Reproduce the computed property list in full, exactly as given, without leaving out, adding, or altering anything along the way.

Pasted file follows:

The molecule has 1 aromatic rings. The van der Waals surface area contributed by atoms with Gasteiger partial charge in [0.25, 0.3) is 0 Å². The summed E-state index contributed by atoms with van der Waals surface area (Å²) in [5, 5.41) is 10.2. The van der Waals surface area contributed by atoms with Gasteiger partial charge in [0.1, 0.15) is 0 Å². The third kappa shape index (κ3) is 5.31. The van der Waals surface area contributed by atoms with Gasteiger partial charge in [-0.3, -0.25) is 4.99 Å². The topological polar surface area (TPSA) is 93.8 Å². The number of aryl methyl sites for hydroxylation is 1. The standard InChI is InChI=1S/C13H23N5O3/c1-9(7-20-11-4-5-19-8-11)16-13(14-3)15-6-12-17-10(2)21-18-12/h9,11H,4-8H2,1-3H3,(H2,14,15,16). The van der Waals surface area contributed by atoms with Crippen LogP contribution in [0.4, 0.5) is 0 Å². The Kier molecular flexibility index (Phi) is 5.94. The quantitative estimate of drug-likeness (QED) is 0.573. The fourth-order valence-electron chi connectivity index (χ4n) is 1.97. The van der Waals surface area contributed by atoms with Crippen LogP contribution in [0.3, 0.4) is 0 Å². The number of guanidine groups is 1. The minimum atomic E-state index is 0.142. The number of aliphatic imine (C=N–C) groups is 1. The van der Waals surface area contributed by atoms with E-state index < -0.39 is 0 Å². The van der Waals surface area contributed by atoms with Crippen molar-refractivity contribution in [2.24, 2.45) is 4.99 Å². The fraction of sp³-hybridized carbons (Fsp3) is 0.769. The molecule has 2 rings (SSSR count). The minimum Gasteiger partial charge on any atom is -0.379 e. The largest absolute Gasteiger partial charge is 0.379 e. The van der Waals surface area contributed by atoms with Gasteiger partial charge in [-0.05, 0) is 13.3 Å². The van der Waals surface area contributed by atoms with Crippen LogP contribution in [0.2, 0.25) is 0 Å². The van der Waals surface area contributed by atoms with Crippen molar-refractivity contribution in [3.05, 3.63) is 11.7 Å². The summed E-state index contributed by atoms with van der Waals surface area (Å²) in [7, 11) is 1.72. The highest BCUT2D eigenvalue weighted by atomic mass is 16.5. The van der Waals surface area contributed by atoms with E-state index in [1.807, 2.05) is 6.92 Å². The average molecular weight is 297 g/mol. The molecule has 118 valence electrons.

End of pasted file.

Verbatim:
The molecule has 1 aromatic rings. The van der Waals surface area contributed by atoms with Gasteiger partial charge in [0.25, 0.3) is 0 Å². The summed E-state index contributed by atoms with van der Waals surface area (Å²) in [5, 5.41) is 10.2. The van der Waals surface area contributed by atoms with Gasteiger partial charge in [0.1, 0.15) is 0 Å². The third kappa shape index (κ3) is 5.31. The van der Waals surface area contributed by atoms with Gasteiger partial charge in [-0.3, -0.25) is 4.99 Å². The topological polar surface area (TPSA) is 93.8 Å². The number of aryl methyl sites for hydroxylation is 1. The standard InChI is InChI=1S/C13H23N5O3/c1-9(7-20-11-4-5-19-8-11)16-13(14-3)15-6-12-17-10(2)21-18-12/h9,11H,4-8H2,1-3H3,(H2,14,15,16). The van der Waals surface area contributed by atoms with Crippen LogP contribution in [0.4, 0.5) is 0 Å². The Kier molecular flexibility index (Phi) is 5.94. The quantitative estimate of drug-likeness (QED) is 0.573. The fourth-order valence-electron chi connectivity index (χ4n) is 1.97. The van der Waals surface area contributed by atoms with Crippen LogP contribution in [0.3, 0.4) is 0 Å². The number of guanidine groups is 1. The minimum atomic E-state index is 0.142. The number of aliphatic imine (C=N–C) groups is 1. The van der Waals surface area contributed by atoms with E-state index < -0.39 is 0 Å². The van der Waals surface area contributed by atoms with Crippen molar-refractivity contribution in [2.24, 2.45) is 4.99 Å². The fraction of sp³-hybridized carbons (Fsp3) is 0.769. The molecule has 2 rings (SSSR count). The minimum Gasteiger partial charge on any atom is -0.379 e. The largest absolute Gasteiger partial charge is 0.379 e. The van der Waals surface area contributed by atoms with Gasteiger partial charge in [-0.05, 0) is 13.3 Å². The van der Waals surface area contributed by atoms with Crippen LogP contribution in [0.2, 0.25) is 0 Å². The van der Waals surface area contributed by atoms with Crippen molar-refractivity contribution in [3.05, 3.63) is 11.7 Å². The summed E-state index contributed by atoms with van der Waals surface area (Å²) in [7, 11) is 1.72. The highest BCUT2D eigenvalue weighted by atomic mass is 16.5. The van der Waals surface area contributed by atoms with E-state index in [1.807, 2.05) is 6.92 Å². The average molecular weight is 297 g/mol. The molecule has 118 valence electrons.